Box Can't Please Investors, but I'm Still Intrigued by the Stock

Shares of Box (NYSE: BOX) plunged 23% on March 1 after the cloud storage and services provider posted its fourth-quarter earnings.

Let's take a look at the bright spots and black holes in the company's report to see if the recent drop presents a buying opportunity for long-term investors.

First, the good news

Box revenue rose 24% annually to $136.7 million, which matched analyst expectations. Billings were also up 28% annually to $204.6 million, while deferred revenue -- a key indicator of future demand -- jumped 33% to $320.9 million.

On the bottom line, Box's non-GAAP net loss narrowed from $13.1 million to $7.7 million, or $0.06 per share, beating expectations by $0.02. Operating expenses accounted for 98% of the top line during the quarter, compared to 106% a year earlier.

That improvement enabled Box to narrow both its operating and net losses on a GAAP basis to approximately $32.5 million.

Those bottom-line improvements juiced the company's cash flows -- operating cash flow hit $48.7 million during the quarter, marking a $34 million improvement from a year earlier. Meanwhile, free cash flow grew reached $13.3 million. Cash and equivalents also grew 17% year over year to $208.1 million.

For the full year, Box's revenue rose 27% to $506.1 million. During the conference call, co-founder and CFO Dylan Smith stated that the company remained committed to "achieving a quarter of non-GAAP profitability in fiscal 2019" and hitting $1 billion in annual sales "in the coming years".

Now, the bad news

Unfortunately, that 24% sales growth during the fourth quarter marked the company's slowest pace since its IPO in 2015. The 27% growth in fiscal 2018 was also down from the prior year's 32%.

Management guidance indicates that the slowdown will continue. For the first quarter, Box expects 19% to 20% annual sales growth on the new ASC 606 accounting standard (which categorizes certain subscription-based products as deferred revenue), compared to the analyst forecast for 23% growth. By the old ASC 605 standard, Box expects 21% to 22% growth, which still falls shy of expectations.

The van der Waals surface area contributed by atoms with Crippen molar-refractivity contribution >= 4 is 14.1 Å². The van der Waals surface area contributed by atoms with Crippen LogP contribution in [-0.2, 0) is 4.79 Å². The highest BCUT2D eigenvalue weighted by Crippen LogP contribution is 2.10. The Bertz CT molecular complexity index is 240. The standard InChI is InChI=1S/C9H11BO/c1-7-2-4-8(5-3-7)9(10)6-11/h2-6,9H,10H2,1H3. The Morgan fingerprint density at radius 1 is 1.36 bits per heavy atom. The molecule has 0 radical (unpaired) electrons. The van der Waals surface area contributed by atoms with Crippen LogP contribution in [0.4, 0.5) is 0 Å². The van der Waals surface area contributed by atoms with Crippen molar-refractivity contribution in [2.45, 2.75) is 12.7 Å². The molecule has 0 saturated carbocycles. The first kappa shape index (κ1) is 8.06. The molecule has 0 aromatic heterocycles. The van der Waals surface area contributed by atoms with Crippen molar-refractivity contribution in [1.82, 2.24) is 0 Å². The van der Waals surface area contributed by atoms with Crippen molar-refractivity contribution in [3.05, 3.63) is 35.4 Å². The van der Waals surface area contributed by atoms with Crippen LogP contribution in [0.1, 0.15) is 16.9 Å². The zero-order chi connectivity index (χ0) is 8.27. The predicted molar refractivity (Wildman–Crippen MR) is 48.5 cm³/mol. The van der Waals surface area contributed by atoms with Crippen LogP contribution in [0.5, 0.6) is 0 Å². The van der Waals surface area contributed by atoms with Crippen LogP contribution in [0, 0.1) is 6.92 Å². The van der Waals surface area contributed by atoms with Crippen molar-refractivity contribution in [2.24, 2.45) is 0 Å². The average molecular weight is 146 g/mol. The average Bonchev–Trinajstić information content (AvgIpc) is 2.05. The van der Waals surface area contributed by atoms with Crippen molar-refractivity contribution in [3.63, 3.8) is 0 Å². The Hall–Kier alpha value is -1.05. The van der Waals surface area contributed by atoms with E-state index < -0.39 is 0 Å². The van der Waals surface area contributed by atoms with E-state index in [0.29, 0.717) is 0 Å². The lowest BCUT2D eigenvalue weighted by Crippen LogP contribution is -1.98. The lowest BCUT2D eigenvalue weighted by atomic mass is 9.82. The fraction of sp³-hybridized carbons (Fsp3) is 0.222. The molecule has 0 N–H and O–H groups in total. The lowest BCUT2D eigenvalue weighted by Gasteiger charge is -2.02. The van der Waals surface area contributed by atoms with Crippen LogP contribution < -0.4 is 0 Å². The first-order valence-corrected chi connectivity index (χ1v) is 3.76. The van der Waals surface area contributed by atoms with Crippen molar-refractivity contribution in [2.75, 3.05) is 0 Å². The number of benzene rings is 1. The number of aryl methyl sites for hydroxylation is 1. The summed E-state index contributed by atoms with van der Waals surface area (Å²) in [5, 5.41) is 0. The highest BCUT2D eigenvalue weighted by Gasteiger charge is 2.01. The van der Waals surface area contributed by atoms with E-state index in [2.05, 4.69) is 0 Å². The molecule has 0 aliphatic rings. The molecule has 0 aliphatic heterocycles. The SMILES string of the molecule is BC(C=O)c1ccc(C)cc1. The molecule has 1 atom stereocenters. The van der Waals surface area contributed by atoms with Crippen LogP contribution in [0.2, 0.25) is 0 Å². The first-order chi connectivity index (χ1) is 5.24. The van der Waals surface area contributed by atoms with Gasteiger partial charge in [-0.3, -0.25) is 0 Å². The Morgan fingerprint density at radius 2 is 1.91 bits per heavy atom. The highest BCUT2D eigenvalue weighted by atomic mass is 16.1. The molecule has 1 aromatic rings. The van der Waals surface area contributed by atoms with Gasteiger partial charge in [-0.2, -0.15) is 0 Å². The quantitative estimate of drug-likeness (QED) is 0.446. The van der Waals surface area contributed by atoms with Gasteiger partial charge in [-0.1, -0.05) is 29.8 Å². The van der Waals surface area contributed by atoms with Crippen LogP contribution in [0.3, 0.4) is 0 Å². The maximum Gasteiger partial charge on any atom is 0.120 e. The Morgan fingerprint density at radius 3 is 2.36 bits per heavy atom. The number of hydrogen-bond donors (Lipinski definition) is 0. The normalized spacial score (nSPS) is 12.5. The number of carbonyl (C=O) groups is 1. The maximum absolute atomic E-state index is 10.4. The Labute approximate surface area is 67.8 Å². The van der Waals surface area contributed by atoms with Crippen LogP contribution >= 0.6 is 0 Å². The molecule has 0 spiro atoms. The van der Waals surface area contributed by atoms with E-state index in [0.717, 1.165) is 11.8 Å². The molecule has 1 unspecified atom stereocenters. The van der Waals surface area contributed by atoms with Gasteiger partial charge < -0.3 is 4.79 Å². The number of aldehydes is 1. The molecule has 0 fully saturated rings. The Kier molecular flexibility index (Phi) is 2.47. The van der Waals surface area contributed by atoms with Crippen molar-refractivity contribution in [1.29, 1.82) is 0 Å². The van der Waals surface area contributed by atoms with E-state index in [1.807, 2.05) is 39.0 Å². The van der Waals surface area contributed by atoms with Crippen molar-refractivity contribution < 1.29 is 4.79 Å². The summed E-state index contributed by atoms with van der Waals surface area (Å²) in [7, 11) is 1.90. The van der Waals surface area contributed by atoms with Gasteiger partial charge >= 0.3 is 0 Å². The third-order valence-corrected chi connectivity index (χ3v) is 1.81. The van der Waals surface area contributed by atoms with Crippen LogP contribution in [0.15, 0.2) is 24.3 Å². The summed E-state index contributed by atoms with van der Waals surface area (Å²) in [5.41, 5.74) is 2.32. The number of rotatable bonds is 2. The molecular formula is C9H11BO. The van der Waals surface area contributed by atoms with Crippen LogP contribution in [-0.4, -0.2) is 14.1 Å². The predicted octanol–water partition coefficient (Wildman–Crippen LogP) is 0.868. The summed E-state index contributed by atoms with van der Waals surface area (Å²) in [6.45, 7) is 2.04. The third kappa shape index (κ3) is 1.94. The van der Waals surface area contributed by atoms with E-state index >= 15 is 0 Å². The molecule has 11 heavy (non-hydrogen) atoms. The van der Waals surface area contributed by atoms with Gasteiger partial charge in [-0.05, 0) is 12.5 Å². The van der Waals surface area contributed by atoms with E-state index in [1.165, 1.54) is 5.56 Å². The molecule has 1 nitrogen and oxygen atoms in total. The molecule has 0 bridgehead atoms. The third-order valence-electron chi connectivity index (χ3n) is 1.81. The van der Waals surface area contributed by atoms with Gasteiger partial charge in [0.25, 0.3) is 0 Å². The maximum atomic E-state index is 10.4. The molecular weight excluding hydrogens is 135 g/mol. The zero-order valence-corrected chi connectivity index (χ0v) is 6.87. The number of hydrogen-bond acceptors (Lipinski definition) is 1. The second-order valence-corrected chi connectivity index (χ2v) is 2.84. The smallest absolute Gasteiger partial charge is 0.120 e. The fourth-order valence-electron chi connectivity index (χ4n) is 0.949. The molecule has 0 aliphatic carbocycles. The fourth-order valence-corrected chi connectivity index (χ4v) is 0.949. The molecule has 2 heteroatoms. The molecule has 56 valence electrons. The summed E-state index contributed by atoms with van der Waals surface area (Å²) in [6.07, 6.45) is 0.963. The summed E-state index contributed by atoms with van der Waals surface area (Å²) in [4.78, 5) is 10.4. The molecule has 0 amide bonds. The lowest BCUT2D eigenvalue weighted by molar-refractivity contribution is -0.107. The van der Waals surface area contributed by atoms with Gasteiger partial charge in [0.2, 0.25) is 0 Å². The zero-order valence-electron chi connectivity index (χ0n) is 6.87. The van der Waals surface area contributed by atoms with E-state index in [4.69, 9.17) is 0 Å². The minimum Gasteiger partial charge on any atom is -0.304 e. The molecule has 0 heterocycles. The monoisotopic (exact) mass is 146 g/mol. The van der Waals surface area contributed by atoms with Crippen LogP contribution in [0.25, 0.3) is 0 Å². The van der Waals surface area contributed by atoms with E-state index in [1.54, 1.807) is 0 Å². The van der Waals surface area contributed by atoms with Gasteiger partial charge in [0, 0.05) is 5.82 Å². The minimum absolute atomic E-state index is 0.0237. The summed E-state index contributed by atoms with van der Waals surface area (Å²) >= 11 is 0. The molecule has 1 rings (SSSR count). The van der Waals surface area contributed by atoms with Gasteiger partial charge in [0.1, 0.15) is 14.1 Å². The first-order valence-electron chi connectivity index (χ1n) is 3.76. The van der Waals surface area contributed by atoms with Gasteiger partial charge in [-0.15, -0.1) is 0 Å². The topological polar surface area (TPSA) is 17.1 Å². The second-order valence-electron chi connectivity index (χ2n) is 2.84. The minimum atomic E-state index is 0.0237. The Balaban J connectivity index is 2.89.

For the full year, Box anticipates 19% to 20% revenue growth by the 606 standard, and 21% to 22% growth by the 605 standard. Both forecasts also miss the consensus estimate for 24% growth.

Why the bears are pouncing

Unless Box's top-line growth stabilizes, the bears will claim that rival enterprise platforms like Dropbox, Microsoft's OneDrive/SharePoint, and BlackBerry Workspaces will lure enterprise customers away from Box.

Dropbox, which recently filed for its IPO, also generates more revenue than Box and is growing at a faster rate. The private company's revenue rose 40% in 2016 and another 30% to $1.1 billion last year. In its prospectus, Dropbox warned that "the market for content collaboration platforms is competitive and rapidly changing", noting that it competes with Box on a "limited basis" in the market for large enterprise deployments.

The bears will also note that Box already has over 82,000 customers worldwide, including massive companies like General Electric, Symantec, and Broadcom. Therefore, its growth could soon peak as it runs out of new customers.

Why I'm still intrigued

I'm not eager to buy Box after its recent plunge, but I don't think it's a lost cause. Investors often mistakenly dismiss Box as roadkill for Microsoft and other big cloud platform companies, but it's consistently rated as a "best in breed" cloud-based content management system (CMS) provider.

G2 Crowd, which compares business software, recently rated Box as the market leader in the space, noting that it's easier to set up, administer, and use than its rival platforms. G2 notes that Box is cheaper than Dropbox for Business, OneDrive for Business, Sharepoint, and BlackBerry Workspaces, and that it offers a faster return on investment than Dropbox and Microsoft's platforms. Box is also adding new features to its platform -- like Box Drive, Box Relay, and Box Skills -- to generate more revenue per customer while locking them into its ecosystem.

With an enterprise value of $3.2 billion, Box remains a lucrative takeover target for any company that wants to conquer the cloud-based CMS space. Microsoft (which is both Box's rival and partner) is a commonly cited suitor, and I think a deal could still happen in the near future.

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Teresa Kersten is an employee of LinkedIn and is a member of The Motley Fool’s board of directors. LinkedIn is owned by Microsoft. Leo Sun has no position in any of the stocks mentioned. The Motley Fool owns shares of Blackberry. The Motley Fool is short shares of General Electric. The Motley Fool has a disclosure policy.